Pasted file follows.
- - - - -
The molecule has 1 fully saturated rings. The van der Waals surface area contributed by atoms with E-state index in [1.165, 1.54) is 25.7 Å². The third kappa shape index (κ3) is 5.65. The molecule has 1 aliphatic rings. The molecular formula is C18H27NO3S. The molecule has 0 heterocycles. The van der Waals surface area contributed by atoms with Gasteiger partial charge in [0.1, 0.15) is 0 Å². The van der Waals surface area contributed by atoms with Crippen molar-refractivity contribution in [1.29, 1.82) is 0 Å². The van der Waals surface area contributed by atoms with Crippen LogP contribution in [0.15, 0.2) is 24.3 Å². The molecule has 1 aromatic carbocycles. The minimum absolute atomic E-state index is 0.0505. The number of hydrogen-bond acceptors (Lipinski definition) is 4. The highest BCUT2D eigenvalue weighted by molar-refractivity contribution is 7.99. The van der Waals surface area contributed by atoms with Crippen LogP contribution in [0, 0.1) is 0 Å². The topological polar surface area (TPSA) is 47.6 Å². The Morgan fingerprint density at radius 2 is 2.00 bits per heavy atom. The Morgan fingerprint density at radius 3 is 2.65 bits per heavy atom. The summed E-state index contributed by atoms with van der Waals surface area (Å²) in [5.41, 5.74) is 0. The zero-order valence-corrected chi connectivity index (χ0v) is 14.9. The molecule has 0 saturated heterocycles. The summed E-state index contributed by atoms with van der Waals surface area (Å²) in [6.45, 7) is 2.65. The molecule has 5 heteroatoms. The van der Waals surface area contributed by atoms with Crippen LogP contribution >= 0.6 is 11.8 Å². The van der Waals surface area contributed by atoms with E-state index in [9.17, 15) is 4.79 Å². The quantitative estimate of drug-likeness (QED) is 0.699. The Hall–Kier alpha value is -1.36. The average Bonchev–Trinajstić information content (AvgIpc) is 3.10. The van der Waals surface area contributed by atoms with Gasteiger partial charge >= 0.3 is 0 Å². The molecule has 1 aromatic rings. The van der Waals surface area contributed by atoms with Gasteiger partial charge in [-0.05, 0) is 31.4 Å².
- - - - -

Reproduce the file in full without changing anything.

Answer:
The molecule has 1 fully saturated rings. The van der Waals surface area contributed by atoms with E-state index in [1.165, 1.54) is 25.7 Å². The third kappa shape index (κ3) is 5.65. The molecule has 1 aliphatic rings. The molecular formula is C18H27NO3S. The molecule has 0 heterocycles. The van der Waals surface area contributed by atoms with Gasteiger partial charge in [0.1, 0.15) is 0 Å². The van der Waals surface area contributed by atoms with Crippen molar-refractivity contribution in [1.29, 1.82) is 0 Å². The van der Waals surface area contributed by atoms with Crippen LogP contribution in [0.15, 0.2) is 24.3 Å². The molecule has 1 aromatic carbocycles. The minimum absolute atomic E-state index is 0.0505. The number of hydrogen-bond acceptors (Lipinski definition) is 4. The highest BCUT2D eigenvalue weighted by molar-refractivity contribution is 7.99. The van der Waals surface area contributed by atoms with Crippen LogP contribution in [0, 0.1) is 0 Å². The topological polar surface area (TPSA) is 47.6 Å². The Morgan fingerprint density at radius 2 is 2.00 bits per heavy atom. The Morgan fingerprint density at radius 3 is 2.65 bits per heavy atom. The summed E-state index contributed by atoms with van der Waals surface area (Å²) in [5.41, 5.74) is 0. The zero-order valence-corrected chi connectivity index (χ0v) is 14.9. The molecule has 0 saturated heterocycles. The summed E-state index contributed by atoms with van der Waals surface area (Å²) in [6.45, 7) is 2.65. The molecule has 5 heteroatoms. The van der Waals surface area contributed by atoms with Crippen LogP contribution >= 0.6 is 11.8 Å². The van der Waals surface area contributed by atoms with E-state index in [9.17, 15) is 4.79 Å². The quantitative estimate of drug-likeness (QED) is 0.699. The Hall–Kier alpha value is -1.36. The average Bonchev–Trinajstić information content (AvgIpc) is 3.10. The van der Waals surface area contributed by atoms with Gasteiger partial charge >= 0.3 is 0 Å². The molecule has 1 aromatic rings. The van der Waals surface area contributed by atoms with Gasteiger partial charge in [-0.05, 0) is 31.4 Å².